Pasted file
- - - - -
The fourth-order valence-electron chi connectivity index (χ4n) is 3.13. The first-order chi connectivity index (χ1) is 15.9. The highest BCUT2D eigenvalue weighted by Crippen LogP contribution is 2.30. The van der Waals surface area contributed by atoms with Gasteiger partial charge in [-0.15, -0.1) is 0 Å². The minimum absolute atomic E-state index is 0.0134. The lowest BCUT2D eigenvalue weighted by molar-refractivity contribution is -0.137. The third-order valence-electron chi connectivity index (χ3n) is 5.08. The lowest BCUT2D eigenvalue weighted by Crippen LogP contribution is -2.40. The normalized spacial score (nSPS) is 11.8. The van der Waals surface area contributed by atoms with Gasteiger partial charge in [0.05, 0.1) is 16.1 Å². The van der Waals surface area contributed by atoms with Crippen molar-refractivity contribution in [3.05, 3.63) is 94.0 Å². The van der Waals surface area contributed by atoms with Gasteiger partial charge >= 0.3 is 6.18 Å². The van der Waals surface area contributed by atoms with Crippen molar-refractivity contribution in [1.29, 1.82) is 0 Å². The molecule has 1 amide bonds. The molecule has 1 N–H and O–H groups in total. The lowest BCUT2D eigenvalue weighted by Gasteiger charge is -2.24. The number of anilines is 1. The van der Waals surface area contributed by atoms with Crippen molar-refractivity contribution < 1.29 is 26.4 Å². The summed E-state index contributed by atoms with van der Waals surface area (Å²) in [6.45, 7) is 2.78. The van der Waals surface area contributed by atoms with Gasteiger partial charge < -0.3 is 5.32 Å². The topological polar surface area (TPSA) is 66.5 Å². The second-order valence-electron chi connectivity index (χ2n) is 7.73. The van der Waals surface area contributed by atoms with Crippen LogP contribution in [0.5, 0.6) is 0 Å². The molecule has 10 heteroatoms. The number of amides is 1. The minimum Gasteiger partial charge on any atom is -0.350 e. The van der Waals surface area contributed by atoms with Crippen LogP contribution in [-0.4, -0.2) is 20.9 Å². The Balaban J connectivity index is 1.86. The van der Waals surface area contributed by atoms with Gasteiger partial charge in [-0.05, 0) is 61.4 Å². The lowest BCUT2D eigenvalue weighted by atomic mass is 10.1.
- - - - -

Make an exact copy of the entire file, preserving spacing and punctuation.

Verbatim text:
The fourth-order valence-electron chi connectivity index (χ4n) is 3.13. The first-order chi connectivity index (χ1) is 15.9. The highest BCUT2D eigenvalue weighted by Crippen LogP contribution is 2.30. The van der Waals surface area contributed by atoms with Gasteiger partial charge in [-0.15, -0.1) is 0 Å². The minimum absolute atomic E-state index is 0.0134. The lowest BCUT2D eigenvalue weighted by molar-refractivity contribution is -0.137. The third-order valence-electron chi connectivity index (χ3n) is 5.08. The lowest BCUT2D eigenvalue weighted by Crippen LogP contribution is -2.40. The normalized spacial score (nSPS) is 11.8. The van der Waals surface area contributed by atoms with Gasteiger partial charge in [0.05, 0.1) is 16.1 Å². The van der Waals surface area contributed by atoms with Crippen molar-refractivity contribution in [3.05, 3.63) is 94.0 Å². The van der Waals surface area contributed by atoms with Gasteiger partial charge >= 0.3 is 6.18 Å². The van der Waals surface area contributed by atoms with Crippen molar-refractivity contribution in [1.29, 1.82) is 0 Å². The molecule has 1 amide bonds. The molecule has 1 N–H and O–H groups in total. The lowest BCUT2D eigenvalue weighted by Gasteiger charge is -2.24. The number of anilines is 1. The van der Waals surface area contributed by atoms with Crippen molar-refractivity contribution < 1.29 is 26.4 Å². The summed E-state index contributed by atoms with van der Waals surface area (Å²) in [6.45, 7) is 2.78. The van der Waals surface area contributed by atoms with Gasteiger partial charge < -0.3 is 5.32 Å². The topological polar surface area (TPSA) is 66.5 Å². The second-order valence-electron chi connectivity index (χ2n) is 7.73. The van der Waals surface area contributed by atoms with Crippen LogP contribution in [0.5, 0.6) is 0 Å². The molecule has 10 heteroatoms. The number of amides is 1. The minimum Gasteiger partial charge on any atom is -0.350 e. The van der Waals surface area contributed by atoms with Crippen LogP contribution in [-0.4, -0.2) is 20.9 Å². The Balaban J connectivity index is 1.86. The van der Waals surface area contributed by atoms with Gasteiger partial charge in [-0.05, 0) is 61.4 Å². The lowest BCUT2D eigenvalue weighted by atomic mass is 10.1.